The problem of addiction has been in society for many centuries, but it is now that it has become a serious problem.

With people of all age groups suffering from addiction, it has become one of the modern pandemics of 21st society.

If we go by the definition, addiction is the inability to stop using substances or engaging in a behavior, thereby causing psychological and physical harm.

Some of the experts also use the term Dependence to define addiction. It means that people are dependent on a particular substance for their normal day-to-day activity.

Addiction is certainly quite known among people, but they only know a few terms to have a basic understanding of it.

Unfortunately, most people still lack the knowledge of some of the most common terminology used in addiction.

This is the reason why we are here today.

In this article, we will bring forth some of the most common addiction terminologies that you might hear for the first time despite being commonly used.

Addiction Terminology You Need To Be Familiar With

Dependence, Tolerance, and Addiction.

If you think that these terms are difficult to pin down (well, they are), we should know that there are other terms as well that you need to be aware of.

The lack of knowledge among the people makes them see Addiction and Dependence as the same term that can be used interchangeably.

So, without making you wait any further, let’s jump on the addiction terminology.

1. Abstinence

This is the term used to define the absence of substance. This term is mostly used when a person is trying to maintain distance from the substance or going through an addiction recovery program.

Although abstinence means the absence of substances, it can be further divided into many categories.

  • Minimal Abstinence: Achieving a minimal period of recovery.
  • Complete Abstinence: Complete abstinence from all substance use.
  • Involuntary Abstinence: Enforced abstinence due to treatment.
  • Continuous Abstinence: Not using drugs of choice while recovering.
  • Point-In-Time Abstinence: Not consuming substance of choice at a single point of time.

2. Medical Detox

Medical detox is the process of removing toxins from the body. This process involves the patients keeping away from all the substances and treating the withdrawal symptoms with medicine.

Medical detox is the first step towards addiction treatment. You can even say that detoxification prepares you for the treatment program. To know more about medical detox, view the website.

3. Binge Drinking

Binge drinking is a term used for continuous drinking without any reason. You can even define it as excessive alcohol consumption within a short period of time.

Binge drinking usually happens when you are in a social setting where you need to have a few drinks to fit in.

However, it is also related to:

  • An outburst of unstable emotions.
  • Losing loved ones.

4. Intervention

An intervention involves an organized attempt of the family members and friends to confront the person suffering from addiction and tell them about the consequences.

The interventions allow the family members to tell the person what they feel about them and their addiction and how their addiction is damaging the family relationship.

If everything goes smoothly, the person is convinced to go through the addiction treatment program at the end of the intervention.

5. Agonist

Perhaps, this is the first term in the list that you are hearing for the first time.

An agonist is a term used for a substance that activates your brain receptors to produce biological responses—the exact opposite of the antagonist.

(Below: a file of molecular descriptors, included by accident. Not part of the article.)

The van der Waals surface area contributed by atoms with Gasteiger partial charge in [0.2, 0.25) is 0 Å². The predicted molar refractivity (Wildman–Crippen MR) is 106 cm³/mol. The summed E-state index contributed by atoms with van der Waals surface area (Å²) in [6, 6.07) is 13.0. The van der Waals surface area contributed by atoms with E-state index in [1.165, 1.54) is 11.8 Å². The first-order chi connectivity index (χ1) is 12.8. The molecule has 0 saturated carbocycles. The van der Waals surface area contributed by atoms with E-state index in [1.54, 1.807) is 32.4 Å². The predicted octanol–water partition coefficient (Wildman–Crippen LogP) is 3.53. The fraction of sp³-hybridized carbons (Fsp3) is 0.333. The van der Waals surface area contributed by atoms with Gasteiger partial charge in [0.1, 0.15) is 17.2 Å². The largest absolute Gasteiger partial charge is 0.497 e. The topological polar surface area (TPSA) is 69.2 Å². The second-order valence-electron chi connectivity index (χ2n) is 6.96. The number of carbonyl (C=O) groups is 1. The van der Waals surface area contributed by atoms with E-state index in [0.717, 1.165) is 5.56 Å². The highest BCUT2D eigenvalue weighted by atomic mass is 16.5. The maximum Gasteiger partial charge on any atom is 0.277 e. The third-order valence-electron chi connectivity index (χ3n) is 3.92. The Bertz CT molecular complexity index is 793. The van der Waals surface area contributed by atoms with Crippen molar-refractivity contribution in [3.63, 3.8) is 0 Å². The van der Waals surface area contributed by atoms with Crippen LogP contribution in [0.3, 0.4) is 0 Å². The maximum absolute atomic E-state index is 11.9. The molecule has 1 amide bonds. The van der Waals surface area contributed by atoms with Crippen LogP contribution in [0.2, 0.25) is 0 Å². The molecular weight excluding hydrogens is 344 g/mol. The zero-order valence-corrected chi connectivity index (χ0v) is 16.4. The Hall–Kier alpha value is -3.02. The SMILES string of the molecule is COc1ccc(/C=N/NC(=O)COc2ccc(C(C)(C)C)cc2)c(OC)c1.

While the antagonist blocks all the action, an agonist stimulates your body to take action.

6. Cold Turkey

Cold Turkey is a slang term used in addiction. It refers to the abrupt cessation of addiction, resulting in unpleasant behavior.

The method to deal with the Cold Turney is gradually easing the process of removing the substance from the body through reduction over time using replacement medication.

7. Contingency Management

The Contingency management approach sometimes refers to motivation incentives. It is a price method that is used to reduce pain and suffering while treating addiction.

Contingency management comprises a broad group of behavioral therapies. The aim of these therapies is to motivate the patient with motivational incentives.

8. Dialectical Behavior Therapy

Dialectical behavioral therapy is mostly used to treat personality disorders. It utilizes the skills-based approach to teach mindfulness, emotion regulation, and how to navigate stress.

Due to the behavioral effect of addiction, dialectical behavioral therapy has become one of the core therapies used in treating addiction.

9. Hallucinogen

Hallucinogens are the drugs that let people hallucinate about their desires and fantasies. These are mostly used as party drugs and are offered to younger adults.

Although addiction to these kinds of drugs is less, a few people can develop a dependence on hallucinogens.

Physical addiction to this drug can be marked by the fact that it is needed more to achieve the same level of HIGH that the person has achieved in the initial stage.

10. Opioids

Opioids are generally prescribed medications that are used to treat chronic pain. It works by numbing your pain receptors and stimulating your brain to release feel-good hormones. It is because of these features opioids are often used for addiction.

Doctors are aware of its addictive properties. This is the reason why no doctors ask their patients to continue with painkillers for more than 14 days.

The Bottom Line

Remember, the importance of this definition is not to memorize them. But to understand them so that you can communicate with your doctors and addiction treatment centers clearly and effectively.

Without a common understanding of these terms, we may misunderstand what the professionals ask us to do or what addiction phase we are going through.